Leave you cellphone in your bag – Make all personal calls on your break and never around customers.
Monitor customer body language – Learn to read body language and be aware if a customers requires your assistance.

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How to transform your customer service experience and culture

Customer Service Excellence

As a business owner or manager would like to see increased productivity, have more customers walking through your doors, and more net profit? Do you want to create a work environment and excellent customer service and experience that is far more that just good customer service?

As a leader or manager, here are a few tips to transform your customer experience and corporate culture that will support and sustains your customer service programs.

Stand for the right thing – Have you trained your employees to understand and know what exactly your company stands for. Make sure that your company’s organizing principles are meaningful, short and memorable.

Make sure to hire the right way – Once you are sure about what your company stand for, you need to hire employees that are congruent with you customer-centric values.

Pay your employees the right way – Understand that your company’s brand and reputation is based upon the interaction and experience your customers have with your employees. Remember it is your employees on ground level who interact with your customers on a daily basis.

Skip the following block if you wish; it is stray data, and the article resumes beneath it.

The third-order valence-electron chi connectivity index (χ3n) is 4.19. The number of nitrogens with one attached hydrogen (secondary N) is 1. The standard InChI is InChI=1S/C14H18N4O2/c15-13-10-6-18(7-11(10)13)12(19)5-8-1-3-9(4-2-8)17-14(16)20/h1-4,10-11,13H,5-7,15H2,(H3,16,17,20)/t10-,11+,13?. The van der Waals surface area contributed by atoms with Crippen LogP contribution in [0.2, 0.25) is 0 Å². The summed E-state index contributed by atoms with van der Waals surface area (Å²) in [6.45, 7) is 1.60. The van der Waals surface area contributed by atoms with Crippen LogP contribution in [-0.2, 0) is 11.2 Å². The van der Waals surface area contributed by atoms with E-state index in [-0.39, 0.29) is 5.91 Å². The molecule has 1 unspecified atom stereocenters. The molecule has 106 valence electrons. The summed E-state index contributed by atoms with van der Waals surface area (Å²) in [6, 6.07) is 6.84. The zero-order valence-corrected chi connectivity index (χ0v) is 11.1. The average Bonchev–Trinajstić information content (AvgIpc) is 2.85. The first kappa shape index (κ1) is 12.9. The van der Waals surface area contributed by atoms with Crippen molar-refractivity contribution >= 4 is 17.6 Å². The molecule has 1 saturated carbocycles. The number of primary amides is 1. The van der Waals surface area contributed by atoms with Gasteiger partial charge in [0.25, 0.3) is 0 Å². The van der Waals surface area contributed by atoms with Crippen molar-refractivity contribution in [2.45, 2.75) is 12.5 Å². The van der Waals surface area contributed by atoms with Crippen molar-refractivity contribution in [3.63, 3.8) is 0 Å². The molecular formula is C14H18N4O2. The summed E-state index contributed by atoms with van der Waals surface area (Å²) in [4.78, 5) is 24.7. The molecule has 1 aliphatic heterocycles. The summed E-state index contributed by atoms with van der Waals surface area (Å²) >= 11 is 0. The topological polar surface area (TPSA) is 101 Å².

Take the right approach when it comes to your company’s personal policies – Forget about reprimanding your employees or docking their salaries for being late to return to the office after a lunch break. Don’t evaluate your employees based on average handle time on phone calls.

Remind right – Remember it is the duty and role of the leader’s to make sure that employees are constantly reminded of the core principles which form the foundation of your customer service excellence culture.

Train and coach the right way – If your employees feel that their jobs are only for the paycheck at the end of the month, then the company leaders have failed in their duty. Employees need continuous coaching and encouragement. Don’t wait and leave it to the annual performance review.

Discipline employees in a productive and meaningful way – Note that customer service excellence is defined by the consistency of your customer serve training. Never allow employees to perform below your customers expectations. This will only lead to a situation where your company is seen and has a reputation of poor service.

Create the right policies and standards – Develop and create policies that are achievable and make sense. Understand what is reasonably expected from your customers and set these down in your standards policies.

Empower your employees to service your customers – In the event that your standard policies do not cover all the unexpected situation, you need to empower your employees to service your customers without equivocation, on the spot, and not have to run and find the nearest manager for assistance.